- The Washington Times - Thursday, June 17, 2004

Defense Secretary Donald H. Rumsfeld yesterday said his review has revealed no evidence that a senior civilian or military officer ordered the abuse of Iraqi detainees in the war on terrorism.

The military has started a series of investigations into the maltreatment of Iraqi insurgents and criminal suspects last fall at the Abu Ghraib prison and other detention facilities. One major question has been whether the physical, and in some cases, sexual abuse was ordered by senior commanders.

Mr. Rumsfeld said at a Pentagon press conference yesterday he has been briefed on most of the probes and that the scandal does not reach higher-ups.

“I have high confidence that I have not seen anything that suggests that a senior civilian or military official of the United States of America has acted in a manner that’s inconsistent with the president’s request that everyone be treated humanely,” the defense secretary said.

He said there was no order that “could be characterized as ordering or authorizing or permitting torture or acts that are inconsistent with our international treaty obligations or our laws or our values as a country.”

Mr. Rumsfeld is the latest high-profile Bush administration official to meet with the press to explain Iraq policy as the June 30 Iraqi sovereignty handover date approaches.

The defense secretary was particular critical of the Washington press corps coverage of Iraq as Saddam Hussein loyalists and foreign terrorists continue to kill Americans and their Iraqi allies.

“This much is certain,” Mr. Rumsfeld said on a day when scores of Iraqis were killed by another terrorist’s car bomb. “Coalition forces cannot be defeated on the battlefield.

“The only way this effort could fail is if people were to be persuaded that the cause is lost, or that it’s not worth the pain — or if those who seem to measure progress in Iraq against a more perfect world convince others to throw in the towel. I’m confident that that will not happen.”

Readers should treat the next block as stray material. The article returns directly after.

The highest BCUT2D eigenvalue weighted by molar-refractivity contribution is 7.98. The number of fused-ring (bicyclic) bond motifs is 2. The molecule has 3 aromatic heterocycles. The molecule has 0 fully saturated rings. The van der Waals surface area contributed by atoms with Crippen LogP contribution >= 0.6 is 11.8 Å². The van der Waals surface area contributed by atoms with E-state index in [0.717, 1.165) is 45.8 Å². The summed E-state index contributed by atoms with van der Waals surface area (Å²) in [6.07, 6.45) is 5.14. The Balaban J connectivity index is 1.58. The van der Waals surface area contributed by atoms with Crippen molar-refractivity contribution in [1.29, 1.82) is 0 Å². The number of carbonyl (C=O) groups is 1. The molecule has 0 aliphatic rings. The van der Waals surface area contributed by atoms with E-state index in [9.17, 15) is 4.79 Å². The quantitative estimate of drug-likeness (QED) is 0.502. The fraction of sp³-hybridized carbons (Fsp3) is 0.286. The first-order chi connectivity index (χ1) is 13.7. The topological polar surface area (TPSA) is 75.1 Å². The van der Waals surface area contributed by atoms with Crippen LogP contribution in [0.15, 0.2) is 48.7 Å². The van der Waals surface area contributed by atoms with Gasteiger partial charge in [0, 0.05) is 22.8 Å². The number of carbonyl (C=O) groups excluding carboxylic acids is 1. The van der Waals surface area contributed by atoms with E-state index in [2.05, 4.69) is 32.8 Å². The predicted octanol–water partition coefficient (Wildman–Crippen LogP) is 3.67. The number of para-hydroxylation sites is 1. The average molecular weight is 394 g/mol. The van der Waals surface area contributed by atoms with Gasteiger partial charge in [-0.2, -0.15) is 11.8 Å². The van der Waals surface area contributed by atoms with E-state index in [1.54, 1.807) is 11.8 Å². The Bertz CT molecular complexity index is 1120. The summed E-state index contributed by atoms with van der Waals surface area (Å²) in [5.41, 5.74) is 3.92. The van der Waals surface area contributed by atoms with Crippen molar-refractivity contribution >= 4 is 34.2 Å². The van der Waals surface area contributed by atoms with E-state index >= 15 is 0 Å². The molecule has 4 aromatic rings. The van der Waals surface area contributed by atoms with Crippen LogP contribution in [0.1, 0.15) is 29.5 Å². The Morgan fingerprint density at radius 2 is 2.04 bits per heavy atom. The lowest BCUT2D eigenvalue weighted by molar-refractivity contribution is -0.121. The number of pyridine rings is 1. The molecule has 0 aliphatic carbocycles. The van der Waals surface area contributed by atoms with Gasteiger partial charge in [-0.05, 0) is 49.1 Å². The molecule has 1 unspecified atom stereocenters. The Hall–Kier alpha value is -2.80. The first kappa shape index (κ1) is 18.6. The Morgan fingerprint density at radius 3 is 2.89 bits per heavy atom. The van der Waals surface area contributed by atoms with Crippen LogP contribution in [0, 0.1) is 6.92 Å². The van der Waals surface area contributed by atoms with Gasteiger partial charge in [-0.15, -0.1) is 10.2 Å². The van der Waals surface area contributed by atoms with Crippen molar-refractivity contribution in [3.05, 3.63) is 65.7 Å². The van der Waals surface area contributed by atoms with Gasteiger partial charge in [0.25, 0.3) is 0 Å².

To date, the Army has charged seven military police soldiers, who served as Abu Ghraib guards, with abusing Iraqi detainees. One has pleaded guilty at a court-martial.

The Army continues to conduct a criminal probe that could result in charges against members of the 205th Military Intelligence Brigade. The unit was under pressure from higher-ups to extract information from a group of detainees who had information on cells of insurgents killing American troops.

Pentagon lawyers have ruled that all detainees in Iraq are covered by rules of the Geneva Conventions that guarantee humane treatment.

This differs with the policy for terror suspects captured in Afghanistan, whom the military deems enemy combatants, not prisoners of war, although the Pentagon says their treatment follows Geneva standards.

Even under the conventions, U.S. officials believe they can put pressure on detainees to provide information on terror networks or planned attacks. The techniques may include sleep- and light-deprivation, and restricted rations.

Mr. Rumsfeld was asked about his order in October not to notify the International Committee of the Red Cross about the capture of a member of the terrorist group Ansar al-Islam. The secretary said it was done at the request of CIA Director George J. Tenet.

The captive was a senior Ansar al-Islam member and perhaps had information on Abu Mousab Zarqawi, whose beheading of American Nicholas Berg was videotaped. Officials say they did not want the Red Cross to interrupt the interrogation.

Daniel J. Dell’Orto, the Defense Department’s principal deputy general counsel, said the Pentagon made a mistake.

“We should have registered him much sooner than we did,” he said. “It didn’t have to be at the very instant we brought him into our custody. And that’s something that we’ll just have to examine as to whether there was a breakdown in the quickness with which we registered him.”

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